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Back to school 2020 – How to support SEN children

How can we support disengaged pupils with SEND in September? They must feel safe and welcome, says Sara Alston...

  • Back to school 2020 – How to support SEN children

I had hundreds of conversations with the parents of children with SEND over lockdown. The majority were doing fine and engaging in learning. Some were even thriving. Suddenly, in mid-June the story changed – they hit the wall.

Neither children nor parents wanted to do any more learning. Some children just wanted to play football or computer games; others wanted to slump on the sofa under a blanket despite the high temperatures. Some were having major meltdowns.

My reassurances about focusing on what you can, making it enjoyable and that ‘children will remember how they felt, not what they did’ were falling on deaf ears, and rightly so. This was something more.

Summer slump

So, what had happened and how do we re-engage these children in learning and school? One thing I had forgotten is this is how we often feel in school in late June and early July. The end of term cannot come soon enough.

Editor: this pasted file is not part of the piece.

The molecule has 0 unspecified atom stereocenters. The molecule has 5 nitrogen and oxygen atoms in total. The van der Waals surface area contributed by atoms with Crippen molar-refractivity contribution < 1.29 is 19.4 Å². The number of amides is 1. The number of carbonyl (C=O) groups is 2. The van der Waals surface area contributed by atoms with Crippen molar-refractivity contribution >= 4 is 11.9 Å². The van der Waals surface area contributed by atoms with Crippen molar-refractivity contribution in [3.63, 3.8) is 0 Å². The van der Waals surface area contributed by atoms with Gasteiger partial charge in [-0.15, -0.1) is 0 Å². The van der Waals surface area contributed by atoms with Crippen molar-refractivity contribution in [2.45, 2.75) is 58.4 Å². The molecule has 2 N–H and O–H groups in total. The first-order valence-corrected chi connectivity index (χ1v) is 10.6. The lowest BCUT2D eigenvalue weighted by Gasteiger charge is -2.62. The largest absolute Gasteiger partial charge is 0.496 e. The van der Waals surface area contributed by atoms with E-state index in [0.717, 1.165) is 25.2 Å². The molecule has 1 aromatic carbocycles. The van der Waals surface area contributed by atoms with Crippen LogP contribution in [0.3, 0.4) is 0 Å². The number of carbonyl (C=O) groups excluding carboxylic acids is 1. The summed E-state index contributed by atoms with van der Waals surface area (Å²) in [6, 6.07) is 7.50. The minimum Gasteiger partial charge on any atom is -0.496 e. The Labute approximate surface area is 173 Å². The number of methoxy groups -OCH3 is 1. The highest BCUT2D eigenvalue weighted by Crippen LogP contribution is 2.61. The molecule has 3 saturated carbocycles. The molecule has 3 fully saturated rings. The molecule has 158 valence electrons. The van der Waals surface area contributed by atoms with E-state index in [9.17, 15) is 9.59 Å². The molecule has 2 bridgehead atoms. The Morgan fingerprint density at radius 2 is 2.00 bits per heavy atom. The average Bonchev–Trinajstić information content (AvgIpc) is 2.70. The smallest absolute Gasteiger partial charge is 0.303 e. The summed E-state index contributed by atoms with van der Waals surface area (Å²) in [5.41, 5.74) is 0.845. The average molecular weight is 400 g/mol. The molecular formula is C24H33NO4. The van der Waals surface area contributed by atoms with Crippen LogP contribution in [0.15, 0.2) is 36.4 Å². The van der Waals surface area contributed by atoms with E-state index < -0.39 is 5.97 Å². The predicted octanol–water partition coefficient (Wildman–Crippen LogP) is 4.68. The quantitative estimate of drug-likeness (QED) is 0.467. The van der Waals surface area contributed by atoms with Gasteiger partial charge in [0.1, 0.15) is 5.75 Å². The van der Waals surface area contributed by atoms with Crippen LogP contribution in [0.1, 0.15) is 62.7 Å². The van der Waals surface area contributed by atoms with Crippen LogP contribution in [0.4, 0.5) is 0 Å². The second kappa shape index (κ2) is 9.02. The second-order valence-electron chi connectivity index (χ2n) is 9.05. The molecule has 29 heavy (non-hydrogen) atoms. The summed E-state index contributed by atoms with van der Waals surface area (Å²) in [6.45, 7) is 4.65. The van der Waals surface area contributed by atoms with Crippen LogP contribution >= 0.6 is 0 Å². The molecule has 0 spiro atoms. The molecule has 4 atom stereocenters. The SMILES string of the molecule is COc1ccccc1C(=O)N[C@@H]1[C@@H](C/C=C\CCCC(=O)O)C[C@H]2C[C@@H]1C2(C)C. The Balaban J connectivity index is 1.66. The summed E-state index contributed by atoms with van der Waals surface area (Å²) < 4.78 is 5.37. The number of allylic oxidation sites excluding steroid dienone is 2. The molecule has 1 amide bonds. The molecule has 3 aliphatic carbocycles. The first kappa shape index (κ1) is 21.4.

Part of the problem was the ‘summer slump’, but without the relief of sports days, end-of-term shows or classroom moves to provide variety. Children and parents, like us, were tired. They were mirroring what would have been happening on-site.

Further, either consciously or unconsciously, the children were aware that they were missing the end-of-year rituals and were communicating their disappointment by disengaging from schoolwork.

Moreover, they had begun to worry about next year. All the normal transition worries about classroom and school moves, new teachers, classmates and routines are compounded by these questions: ‘Will I ever be back at school?’; ‘When I am, what will it be like?’.

The government seems determined that all children will be back ‘as normal’ in September, although it will not be normal. This is a source of anxiety for us all.

School leaders feel perpetually at the mercy of government’s updates. Classroom staff feel powerless and vulnerable as they wait for school leaders to interpret the guidance to fit the school’s needs and ethos.

Parents and children need to wait for communication from the school. They are constrained by the quality of the information from their school which is confused by parental engagement, media reports and gossip on WhatsApp.

The children at the bottom of this communication tree are completely reliant on what information others feed to them. The adults will not always know or understand what their children need to know, and the children are rarely willing or able to ask. They may not even know what is worrying them.

We, as school staff, need to make sure that parents and children are given as much information as possible and that it is in an easily-accessible form.

This is hard and is adding to our already over-stretched communication systems. But without secure knowledge of what is next, it is not surprising if children are opting out now.